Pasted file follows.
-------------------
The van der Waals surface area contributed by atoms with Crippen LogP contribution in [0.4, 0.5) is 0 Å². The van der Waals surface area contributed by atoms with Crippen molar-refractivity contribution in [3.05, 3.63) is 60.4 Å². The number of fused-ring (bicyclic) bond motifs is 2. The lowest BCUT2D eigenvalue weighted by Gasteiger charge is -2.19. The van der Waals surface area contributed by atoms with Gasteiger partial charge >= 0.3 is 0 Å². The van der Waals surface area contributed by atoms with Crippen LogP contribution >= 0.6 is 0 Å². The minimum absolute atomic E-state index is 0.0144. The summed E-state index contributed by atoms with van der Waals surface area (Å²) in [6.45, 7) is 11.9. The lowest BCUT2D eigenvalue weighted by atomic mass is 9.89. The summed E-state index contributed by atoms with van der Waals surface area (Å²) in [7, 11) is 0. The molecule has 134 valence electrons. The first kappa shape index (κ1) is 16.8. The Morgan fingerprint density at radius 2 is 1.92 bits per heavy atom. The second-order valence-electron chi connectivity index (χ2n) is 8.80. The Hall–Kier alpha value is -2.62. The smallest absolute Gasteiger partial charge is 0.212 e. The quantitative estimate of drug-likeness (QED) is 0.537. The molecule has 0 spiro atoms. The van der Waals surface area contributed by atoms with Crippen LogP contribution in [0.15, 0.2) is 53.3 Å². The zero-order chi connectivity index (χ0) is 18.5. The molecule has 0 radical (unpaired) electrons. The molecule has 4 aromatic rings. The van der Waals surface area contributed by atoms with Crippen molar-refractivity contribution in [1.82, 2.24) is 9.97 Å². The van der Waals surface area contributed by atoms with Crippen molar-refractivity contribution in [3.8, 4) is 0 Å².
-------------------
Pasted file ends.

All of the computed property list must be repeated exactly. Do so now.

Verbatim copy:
The van der Waals surface area contributed by atoms with Crippen LogP contribution in [0.4, 0.5) is 0 Å². The van der Waals surface area contributed by atoms with Crippen molar-refractivity contribution in [3.05, 3.63) is 60.4 Å². The number of fused-ring (bicyclic) bond motifs is 2. The lowest BCUT2D eigenvalue weighted by Gasteiger charge is -2.19. The van der Waals surface area contributed by atoms with Gasteiger partial charge >= 0.3 is 0 Å². The van der Waals surface area contributed by atoms with Crippen LogP contribution >= 0.6 is 0 Å². The minimum absolute atomic E-state index is 0.0144. The summed E-state index contributed by atoms with van der Waals surface area (Å²) in [6.45, 7) is 11.9. The lowest BCUT2D eigenvalue weighted by atomic mass is 9.89. The summed E-state index contributed by atoms with van der Waals surface area (Å²) in [7, 11) is 0. The molecule has 134 valence electrons. The first kappa shape index (κ1) is 16.8. The Morgan fingerprint density at radius 2 is 1.92 bits per heavy atom. The second-order valence-electron chi connectivity index (χ2n) is 8.80. The Hall–Kier alpha value is -2.62. The smallest absolute Gasteiger partial charge is 0.212 e. The quantitative estimate of drug-likeness (QED) is 0.537. The molecule has 0 spiro atoms. The van der Waals surface area contributed by atoms with Crippen LogP contribution in [0.15, 0.2) is 53.3 Å². The zero-order chi connectivity index (χ0) is 18.5. The molecule has 0 radical (unpaired) electrons. The molecule has 4 aromatic rings. The van der Waals surface area contributed by atoms with Crippen molar-refractivity contribution in [1.82, 2.24) is 9.97 Å². The van der Waals surface area contributed by atoms with Crippen molar-refractivity contribution in [3.8, 4) is 0 Å².